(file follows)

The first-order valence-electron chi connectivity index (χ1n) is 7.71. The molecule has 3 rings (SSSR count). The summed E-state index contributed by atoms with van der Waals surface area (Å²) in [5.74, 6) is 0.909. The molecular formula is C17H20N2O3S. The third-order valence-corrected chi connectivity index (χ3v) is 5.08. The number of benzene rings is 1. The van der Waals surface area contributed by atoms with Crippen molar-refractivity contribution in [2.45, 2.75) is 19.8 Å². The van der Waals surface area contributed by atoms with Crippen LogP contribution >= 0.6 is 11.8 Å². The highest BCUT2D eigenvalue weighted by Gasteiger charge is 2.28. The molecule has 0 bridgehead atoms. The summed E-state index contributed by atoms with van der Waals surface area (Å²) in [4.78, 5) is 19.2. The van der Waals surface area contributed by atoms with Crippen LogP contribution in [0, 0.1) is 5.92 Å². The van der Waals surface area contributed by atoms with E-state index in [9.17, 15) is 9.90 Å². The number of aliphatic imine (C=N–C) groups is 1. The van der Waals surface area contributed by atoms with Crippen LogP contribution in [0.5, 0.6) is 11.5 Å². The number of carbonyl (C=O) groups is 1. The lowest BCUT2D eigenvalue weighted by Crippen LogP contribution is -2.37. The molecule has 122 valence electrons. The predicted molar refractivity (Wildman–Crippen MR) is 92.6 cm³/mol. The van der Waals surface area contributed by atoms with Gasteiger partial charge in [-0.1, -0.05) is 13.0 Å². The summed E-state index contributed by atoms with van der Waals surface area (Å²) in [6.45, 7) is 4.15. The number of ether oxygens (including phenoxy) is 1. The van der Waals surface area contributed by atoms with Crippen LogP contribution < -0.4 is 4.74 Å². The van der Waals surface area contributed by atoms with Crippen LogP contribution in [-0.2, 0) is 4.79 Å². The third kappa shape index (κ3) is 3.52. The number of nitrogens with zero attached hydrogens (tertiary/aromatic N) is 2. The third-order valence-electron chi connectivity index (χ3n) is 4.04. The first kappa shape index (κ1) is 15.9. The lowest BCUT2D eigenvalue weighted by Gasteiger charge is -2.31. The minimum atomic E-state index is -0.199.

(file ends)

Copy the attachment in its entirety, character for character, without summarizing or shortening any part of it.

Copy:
The first-order valence-electron chi connectivity index (χ1n) is 7.71. The molecule has 3 rings (SSSR count). The summed E-state index contributed by atoms with van der Waals surface area (Å²) in [5.74, 6) is 0.909. The molecular formula is C17H20N2O3S. The third-order valence-corrected chi connectivity index (χ3v) is 5.08. The number of benzene rings is 1. The van der Waals surface area contributed by atoms with Crippen molar-refractivity contribution in [2.45, 2.75) is 19.8 Å². The van der Waals surface area contributed by atoms with Crippen LogP contribution >= 0.6 is 11.8 Å². The highest BCUT2D eigenvalue weighted by Gasteiger charge is 2.28. The molecule has 0 bridgehead atoms. The summed E-state index contributed by atoms with van der Waals surface area (Å²) in [4.78, 5) is 19.2. The van der Waals surface area contributed by atoms with Crippen LogP contribution in [0, 0.1) is 5.92 Å². The van der Waals surface area contributed by atoms with E-state index in [9.17, 15) is 9.90 Å². The number of aliphatic imine (C=N–C) groups is 1. The van der Waals surface area contributed by atoms with Crippen LogP contribution in [0.5, 0.6) is 11.5 Å². The number of carbonyl (C=O) groups is 1. The lowest BCUT2D eigenvalue weighted by Crippen LogP contribution is -2.37. The molecule has 122 valence electrons. The predicted molar refractivity (Wildman–Crippen MR) is 92.6 cm³/mol. The van der Waals surface area contributed by atoms with Gasteiger partial charge in [-0.1, -0.05) is 13.0 Å². The summed E-state index contributed by atoms with van der Waals surface area (Å²) in [6.45, 7) is 4.15. The number of ether oxygens (including phenoxy) is 1. The van der Waals surface area contributed by atoms with Crippen LogP contribution < -0.4 is 4.74 Å². The van der Waals surface area contributed by atoms with Crippen LogP contribution in [-0.2, 0) is 4.79 Å². The third kappa shape index (κ3) is 3.52. The number of nitrogens with zero attached hydrogens (tertiary/aromatic N) is 2. The third-order valence-electron chi connectivity index (χ3n) is 4.04. The first kappa shape index (κ1) is 15.9. The lowest BCUT2D eigenvalue weighted by Gasteiger charge is -2.31. The minimum atomic E-state index is -0.199.